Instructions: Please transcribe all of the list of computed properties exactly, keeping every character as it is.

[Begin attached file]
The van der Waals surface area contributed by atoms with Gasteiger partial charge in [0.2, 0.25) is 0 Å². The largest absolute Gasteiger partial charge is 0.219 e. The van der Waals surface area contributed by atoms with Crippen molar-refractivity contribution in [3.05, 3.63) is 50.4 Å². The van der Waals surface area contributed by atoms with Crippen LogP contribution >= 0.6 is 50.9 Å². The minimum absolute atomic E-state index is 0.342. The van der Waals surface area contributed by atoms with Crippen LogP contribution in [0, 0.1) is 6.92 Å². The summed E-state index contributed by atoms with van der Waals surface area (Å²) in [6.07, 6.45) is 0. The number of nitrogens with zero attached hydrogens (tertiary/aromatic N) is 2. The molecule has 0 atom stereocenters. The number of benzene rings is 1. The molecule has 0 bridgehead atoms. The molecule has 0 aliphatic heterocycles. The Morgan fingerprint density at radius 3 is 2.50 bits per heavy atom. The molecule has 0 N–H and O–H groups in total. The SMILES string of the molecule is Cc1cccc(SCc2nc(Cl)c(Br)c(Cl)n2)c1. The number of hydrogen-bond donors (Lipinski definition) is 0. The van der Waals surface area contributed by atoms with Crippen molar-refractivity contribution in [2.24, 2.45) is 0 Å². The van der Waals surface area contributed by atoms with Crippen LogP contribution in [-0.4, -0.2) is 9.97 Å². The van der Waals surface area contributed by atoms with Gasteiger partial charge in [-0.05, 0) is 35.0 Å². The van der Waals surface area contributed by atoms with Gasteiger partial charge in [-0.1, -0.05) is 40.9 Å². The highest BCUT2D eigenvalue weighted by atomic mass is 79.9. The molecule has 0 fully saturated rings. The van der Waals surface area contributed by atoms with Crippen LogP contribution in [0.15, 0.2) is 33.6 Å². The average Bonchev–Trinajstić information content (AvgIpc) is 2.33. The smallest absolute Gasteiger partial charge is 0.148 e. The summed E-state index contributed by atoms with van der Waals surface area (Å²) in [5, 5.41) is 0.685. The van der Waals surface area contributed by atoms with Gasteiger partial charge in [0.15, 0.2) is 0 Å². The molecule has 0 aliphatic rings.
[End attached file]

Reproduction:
The van der Waals surface area contributed by atoms with Gasteiger partial charge in [0.2, 0.25) is 0 Å². The largest absolute Gasteiger partial charge is 0.219 e. The van der Waals surface area contributed by atoms with Crippen molar-refractivity contribution in [3.05, 3.63) is 50.4 Å². The van der Waals surface area contributed by atoms with Crippen LogP contribution >= 0.6 is 50.9 Å². The minimum absolute atomic E-state index is 0.342. The van der Waals surface area contributed by atoms with Crippen LogP contribution in [0, 0.1) is 6.92 Å². The summed E-state index contributed by atoms with van der Waals surface area (Å²) in [6.07, 6.45) is 0. The number of nitrogens with zero attached hydrogens (tertiary/aromatic N) is 2. The molecule has 0 atom stereocenters. The number of benzene rings is 1. The molecule has 0 bridgehead atoms. The molecule has 0 aliphatic heterocycles. The Morgan fingerprint density at radius 3 is 2.50 bits per heavy atom. The molecule has 0 N–H and O–H groups in total. The SMILES string of the molecule is Cc1cccc(SCc2nc(Cl)c(Br)c(Cl)n2)c1. The number of hydrogen-bond donors (Lipinski definition) is 0. The van der Waals surface area contributed by atoms with Crippen molar-refractivity contribution in [2.24, 2.45) is 0 Å². The van der Waals surface area contributed by atoms with Crippen LogP contribution in [-0.4, -0.2) is 9.97 Å². The van der Waals surface area contributed by atoms with Gasteiger partial charge in [-0.05, 0) is 35.0 Å². The van der Waals surface area contributed by atoms with Gasteiger partial charge in [-0.1, -0.05) is 40.9 Å². The highest BCUT2D eigenvalue weighted by atomic mass is 79.9. The molecule has 0 fully saturated rings. The van der Waals surface area contributed by atoms with Crippen LogP contribution in [0.15, 0.2) is 33.6 Å². The average Bonchev–Trinajstić information content (AvgIpc) is 2.33. The smallest absolute Gasteiger partial charge is 0.148 e. The summed E-state index contributed by atoms with van der Waals surface area (Å²) in [5, 5.41) is 0.685. The van der Waals surface area contributed by atoms with Gasteiger partial charge in [0.15, 0.2) is 0 Å². The molecule has 0 aliphatic rings.